Today, healthcare organizations are investing in information technology (IT) at unprecedented rates. And IT is generating more data—of all kinds—than ever before. What’s needed now, says Linda Kloss, RHIA, FAHIMA, is for healthcare organizations to invest in ways to manage, control, and understand all that data. To succeed, they will need an information governance strategy.
Kloss, principal of Kloss Strategic Advisors and AHIMA’s former CEO, called on HIM professionals to step up to the current data integrity challenge during Thursday’s AHIMA Health Information Integrity Summit in Chicago, IL.
While moving to an electronic health record (EHR) has proven to simplify some bulky paper processes and also promises advances in information quality, the change can complicate delivering core HIM initiatives related to privacy and security, information analysis, and legal compliance. Running November 8-9 in Chicago, IL, the summit will convene thought leaders and professionals in the area of policy making, informatics, and law to explore the legal and compliance issues associated with the adoption of EHR systems.
View a wrap-up video of highlights and news from the 2012 AHIMA Convention and Exhibit, held September 29 to October 4 in Chicago, IL.
Just because information can be exchanged electronically doesn’t mean it can be digitally analyzed. Data needs to be structured using clear electronic standards for HIM professionals and other health IT specialists to analyze and use the data. Much of the data generated in healthcare – like progress notes and other transcribed documents – are unstructured and therefore not available for electronic analysis. But work has been done to add structure to this information and allow providers the chance to finally digitally analyze a patients’ entire health story.
The use of electronic health records (EHRs) that include decision-support tools such as electronic medication checklists, in place of paper-based systems, significantly reduces instances of hospital medication errors, according to a recent study.
“Enhance the Accuracy of Medication Histories for the Elderly by Using an Electronic Medication Checklist,” published in the fall issue of Perspectives in Health Information Management, found that using electronic medication checklists at the time of admission improved accuracy in the attainment of patients’ medication histories.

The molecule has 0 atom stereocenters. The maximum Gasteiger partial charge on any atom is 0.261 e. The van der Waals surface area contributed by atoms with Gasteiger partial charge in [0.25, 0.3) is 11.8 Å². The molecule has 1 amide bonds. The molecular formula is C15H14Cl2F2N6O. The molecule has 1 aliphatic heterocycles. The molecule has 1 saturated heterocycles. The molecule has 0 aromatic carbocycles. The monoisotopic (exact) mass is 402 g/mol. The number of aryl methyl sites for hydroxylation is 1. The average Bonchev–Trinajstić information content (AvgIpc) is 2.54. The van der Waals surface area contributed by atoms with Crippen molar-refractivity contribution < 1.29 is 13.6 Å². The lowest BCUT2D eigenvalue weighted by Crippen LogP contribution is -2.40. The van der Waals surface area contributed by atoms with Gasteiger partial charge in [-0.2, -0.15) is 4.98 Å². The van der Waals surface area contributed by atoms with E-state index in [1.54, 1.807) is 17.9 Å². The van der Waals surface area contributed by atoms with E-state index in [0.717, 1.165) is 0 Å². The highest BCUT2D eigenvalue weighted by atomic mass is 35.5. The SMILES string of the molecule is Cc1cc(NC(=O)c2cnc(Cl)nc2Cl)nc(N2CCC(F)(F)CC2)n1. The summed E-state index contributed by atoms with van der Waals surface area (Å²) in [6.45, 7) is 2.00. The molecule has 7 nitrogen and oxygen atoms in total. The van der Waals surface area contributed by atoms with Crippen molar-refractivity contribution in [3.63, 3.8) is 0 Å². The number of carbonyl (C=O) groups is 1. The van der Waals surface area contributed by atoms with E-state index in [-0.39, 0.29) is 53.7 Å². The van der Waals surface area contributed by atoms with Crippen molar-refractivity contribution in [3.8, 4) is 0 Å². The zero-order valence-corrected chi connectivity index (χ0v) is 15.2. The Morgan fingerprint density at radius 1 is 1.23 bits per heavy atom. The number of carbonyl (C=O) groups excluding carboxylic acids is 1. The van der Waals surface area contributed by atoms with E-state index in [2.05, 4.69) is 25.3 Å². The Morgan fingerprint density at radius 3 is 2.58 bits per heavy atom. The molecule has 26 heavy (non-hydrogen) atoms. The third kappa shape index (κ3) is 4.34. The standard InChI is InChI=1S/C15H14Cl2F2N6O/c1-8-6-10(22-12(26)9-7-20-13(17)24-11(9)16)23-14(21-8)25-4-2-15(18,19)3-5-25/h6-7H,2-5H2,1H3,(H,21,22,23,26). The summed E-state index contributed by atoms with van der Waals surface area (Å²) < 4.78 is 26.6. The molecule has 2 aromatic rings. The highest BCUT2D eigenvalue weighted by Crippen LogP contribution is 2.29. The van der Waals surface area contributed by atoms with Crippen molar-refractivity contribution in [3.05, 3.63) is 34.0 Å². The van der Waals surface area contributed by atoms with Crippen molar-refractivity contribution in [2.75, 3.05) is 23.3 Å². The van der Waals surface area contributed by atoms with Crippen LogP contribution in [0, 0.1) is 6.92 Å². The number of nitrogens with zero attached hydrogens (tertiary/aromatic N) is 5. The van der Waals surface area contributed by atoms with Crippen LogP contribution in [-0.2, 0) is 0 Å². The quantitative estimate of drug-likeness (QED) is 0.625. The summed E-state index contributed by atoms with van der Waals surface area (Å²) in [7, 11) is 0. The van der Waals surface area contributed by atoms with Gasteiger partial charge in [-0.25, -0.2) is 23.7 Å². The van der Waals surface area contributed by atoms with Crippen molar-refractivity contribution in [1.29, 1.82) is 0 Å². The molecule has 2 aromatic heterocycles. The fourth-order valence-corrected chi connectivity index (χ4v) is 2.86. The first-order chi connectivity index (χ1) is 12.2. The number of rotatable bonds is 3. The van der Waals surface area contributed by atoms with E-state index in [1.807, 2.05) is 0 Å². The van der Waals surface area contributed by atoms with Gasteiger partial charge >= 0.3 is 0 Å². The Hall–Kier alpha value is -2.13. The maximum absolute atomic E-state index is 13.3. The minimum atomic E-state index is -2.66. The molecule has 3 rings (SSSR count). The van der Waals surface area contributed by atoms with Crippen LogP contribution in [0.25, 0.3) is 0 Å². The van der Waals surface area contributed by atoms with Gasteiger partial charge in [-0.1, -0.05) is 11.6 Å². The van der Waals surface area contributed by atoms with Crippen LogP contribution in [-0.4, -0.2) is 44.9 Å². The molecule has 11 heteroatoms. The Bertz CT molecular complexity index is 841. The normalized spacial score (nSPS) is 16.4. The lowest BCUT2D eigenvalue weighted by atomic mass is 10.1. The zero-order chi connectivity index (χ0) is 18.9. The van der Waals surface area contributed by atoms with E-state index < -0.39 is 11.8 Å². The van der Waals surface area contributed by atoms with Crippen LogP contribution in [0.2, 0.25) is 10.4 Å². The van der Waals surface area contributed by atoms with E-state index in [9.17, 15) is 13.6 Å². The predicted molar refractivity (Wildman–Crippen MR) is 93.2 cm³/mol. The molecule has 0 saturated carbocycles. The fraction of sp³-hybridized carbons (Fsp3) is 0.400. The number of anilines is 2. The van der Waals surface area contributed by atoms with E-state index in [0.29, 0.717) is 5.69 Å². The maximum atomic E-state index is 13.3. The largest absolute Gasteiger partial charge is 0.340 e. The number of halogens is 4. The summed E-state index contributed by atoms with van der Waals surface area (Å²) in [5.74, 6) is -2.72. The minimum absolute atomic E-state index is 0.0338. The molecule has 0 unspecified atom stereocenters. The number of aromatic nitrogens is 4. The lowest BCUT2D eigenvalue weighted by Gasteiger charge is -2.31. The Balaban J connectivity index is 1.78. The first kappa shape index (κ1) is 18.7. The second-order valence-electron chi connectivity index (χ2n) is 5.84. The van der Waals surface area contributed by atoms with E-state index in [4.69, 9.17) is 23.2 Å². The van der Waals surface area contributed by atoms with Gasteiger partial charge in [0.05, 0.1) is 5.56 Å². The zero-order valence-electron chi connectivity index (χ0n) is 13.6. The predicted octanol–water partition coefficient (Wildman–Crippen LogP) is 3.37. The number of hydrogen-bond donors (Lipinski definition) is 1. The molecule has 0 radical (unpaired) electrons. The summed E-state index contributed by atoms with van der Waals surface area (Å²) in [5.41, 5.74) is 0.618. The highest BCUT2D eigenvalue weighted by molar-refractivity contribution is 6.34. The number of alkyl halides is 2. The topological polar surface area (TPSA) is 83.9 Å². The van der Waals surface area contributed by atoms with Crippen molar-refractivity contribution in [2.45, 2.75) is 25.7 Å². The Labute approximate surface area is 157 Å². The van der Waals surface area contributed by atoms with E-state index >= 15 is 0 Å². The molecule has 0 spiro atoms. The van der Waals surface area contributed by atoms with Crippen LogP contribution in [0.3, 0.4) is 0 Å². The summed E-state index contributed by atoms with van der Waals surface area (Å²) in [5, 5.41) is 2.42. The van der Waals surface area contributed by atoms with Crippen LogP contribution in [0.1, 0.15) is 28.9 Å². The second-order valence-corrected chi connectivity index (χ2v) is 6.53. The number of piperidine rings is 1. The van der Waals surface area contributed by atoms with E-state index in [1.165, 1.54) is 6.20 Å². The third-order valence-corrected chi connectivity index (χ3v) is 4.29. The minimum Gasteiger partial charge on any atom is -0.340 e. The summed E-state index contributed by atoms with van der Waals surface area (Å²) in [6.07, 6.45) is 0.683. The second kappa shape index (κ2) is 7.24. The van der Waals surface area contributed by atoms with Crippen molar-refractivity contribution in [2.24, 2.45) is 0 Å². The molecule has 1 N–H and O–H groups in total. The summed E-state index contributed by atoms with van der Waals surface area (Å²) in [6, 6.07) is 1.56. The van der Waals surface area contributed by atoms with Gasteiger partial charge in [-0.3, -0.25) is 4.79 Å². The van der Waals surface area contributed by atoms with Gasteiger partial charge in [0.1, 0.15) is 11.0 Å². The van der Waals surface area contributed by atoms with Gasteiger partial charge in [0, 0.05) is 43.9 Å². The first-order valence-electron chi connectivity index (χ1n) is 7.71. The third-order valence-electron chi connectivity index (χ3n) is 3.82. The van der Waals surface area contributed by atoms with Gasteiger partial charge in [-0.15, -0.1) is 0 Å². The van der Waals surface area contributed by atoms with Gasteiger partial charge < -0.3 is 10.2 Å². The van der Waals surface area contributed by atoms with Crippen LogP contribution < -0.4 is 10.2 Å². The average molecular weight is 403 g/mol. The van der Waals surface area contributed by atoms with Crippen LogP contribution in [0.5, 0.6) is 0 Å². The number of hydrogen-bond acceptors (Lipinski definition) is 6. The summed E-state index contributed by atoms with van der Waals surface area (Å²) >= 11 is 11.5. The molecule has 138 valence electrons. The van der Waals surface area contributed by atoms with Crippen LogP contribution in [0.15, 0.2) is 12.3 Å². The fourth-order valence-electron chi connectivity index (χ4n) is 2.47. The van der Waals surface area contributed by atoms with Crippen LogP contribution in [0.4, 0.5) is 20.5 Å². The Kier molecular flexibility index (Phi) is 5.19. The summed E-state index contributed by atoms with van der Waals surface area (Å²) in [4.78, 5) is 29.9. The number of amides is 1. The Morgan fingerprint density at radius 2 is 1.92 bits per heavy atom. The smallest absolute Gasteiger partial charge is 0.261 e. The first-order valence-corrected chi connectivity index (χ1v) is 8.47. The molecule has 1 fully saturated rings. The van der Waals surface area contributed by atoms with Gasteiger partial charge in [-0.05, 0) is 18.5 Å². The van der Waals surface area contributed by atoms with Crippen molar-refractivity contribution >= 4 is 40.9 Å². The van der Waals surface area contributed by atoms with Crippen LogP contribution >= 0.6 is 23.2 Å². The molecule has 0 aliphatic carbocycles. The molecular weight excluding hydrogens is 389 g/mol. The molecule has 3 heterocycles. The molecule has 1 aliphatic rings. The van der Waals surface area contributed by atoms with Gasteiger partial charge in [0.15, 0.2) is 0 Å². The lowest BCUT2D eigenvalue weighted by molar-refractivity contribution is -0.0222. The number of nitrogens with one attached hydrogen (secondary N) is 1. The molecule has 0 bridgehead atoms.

Staff-related issues and the complications of new technologies were among the issues addressed Tuesday by Jim Sheldon-Dean, BS, MS, founder and director of compliance services at Vermont-based consulting firm Lewis Creek Systems, LLC, during a session that addressed mitigation strategies for top HIPAA security issues.
Everything in healthcare begins with the patient, according to Tuesday’s general session speakers.
“If we can innovate new tools, services, applications, and service models, we can contribute to better care for the patient,” said Wil Yu Tuesday morning during his general session presentation. Yu, who is senior advisor of innovation for the city and county of San Francisco, told the audience that this time is a “long summer” of healthcare innovation as a number of forces come together to move the industry forward.
The goal of the Virtual Lifetime Electronic Record (VLER) program is simple enough—to improve the care coordination and delivery for the approximately 22 million veterans that the Department of Veterans Affairs (VA) currently serves. But traversing the road towards the effective exchange of health information has required careful planning and proficient management of challenges.